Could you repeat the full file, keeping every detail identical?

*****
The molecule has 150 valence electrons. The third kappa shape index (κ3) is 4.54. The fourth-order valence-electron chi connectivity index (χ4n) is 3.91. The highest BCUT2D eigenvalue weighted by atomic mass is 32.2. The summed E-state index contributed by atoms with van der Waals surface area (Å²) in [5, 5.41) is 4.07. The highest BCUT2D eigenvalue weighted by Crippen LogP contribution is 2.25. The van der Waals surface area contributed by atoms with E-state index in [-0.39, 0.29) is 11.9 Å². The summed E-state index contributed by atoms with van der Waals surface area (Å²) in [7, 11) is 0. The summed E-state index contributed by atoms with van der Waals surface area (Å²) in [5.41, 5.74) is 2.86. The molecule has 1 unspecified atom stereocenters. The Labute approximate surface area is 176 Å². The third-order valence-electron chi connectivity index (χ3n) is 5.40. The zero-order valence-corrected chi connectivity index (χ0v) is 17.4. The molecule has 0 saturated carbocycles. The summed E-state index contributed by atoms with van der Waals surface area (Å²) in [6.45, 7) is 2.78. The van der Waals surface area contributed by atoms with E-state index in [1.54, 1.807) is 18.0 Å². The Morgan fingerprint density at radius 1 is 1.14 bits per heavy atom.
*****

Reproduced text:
The molecule has 150 valence electrons. The third kappa shape index (κ3) is 4.54. The fourth-order valence-electron chi connectivity index (χ4n) is 3.91. The highest BCUT2D eigenvalue weighted by atomic mass is 32.2. The summed E-state index contributed by atoms with van der Waals surface area (Å²) in [5, 5.41) is 4.07. The highest BCUT2D eigenvalue weighted by Crippen LogP contribution is 2.25. The van der Waals surface area contributed by atoms with E-state index in [-0.39, 0.29) is 11.9 Å². The summed E-state index contributed by atoms with van der Waals surface area (Å²) in [7, 11) is 0. The summed E-state index contributed by atoms with van der Waals surface area (Å²) in [5.41, 5.74) is 2.86. The molecule has 1 unspecified atom stereocenters. The Labute approximate surface area is 176 Å². The third-order valence-electron chi connectivity index (χ3n) is 5.40. The zero-order valence-corrected chi connectivity index (χ0v) is 17.4. The molecule has 0 saturated carbocycles. The summed E-state index contributed by atoms with van der Waals surface area (Å²) in [6.45, 7) is 2.78. The van der Waals surface area contributed by atoms with E-state index in [1.54, 1.807) is 18.0 Å². The Morgan fingerprint density at radius 1 is 1.14 bits per heavy atom.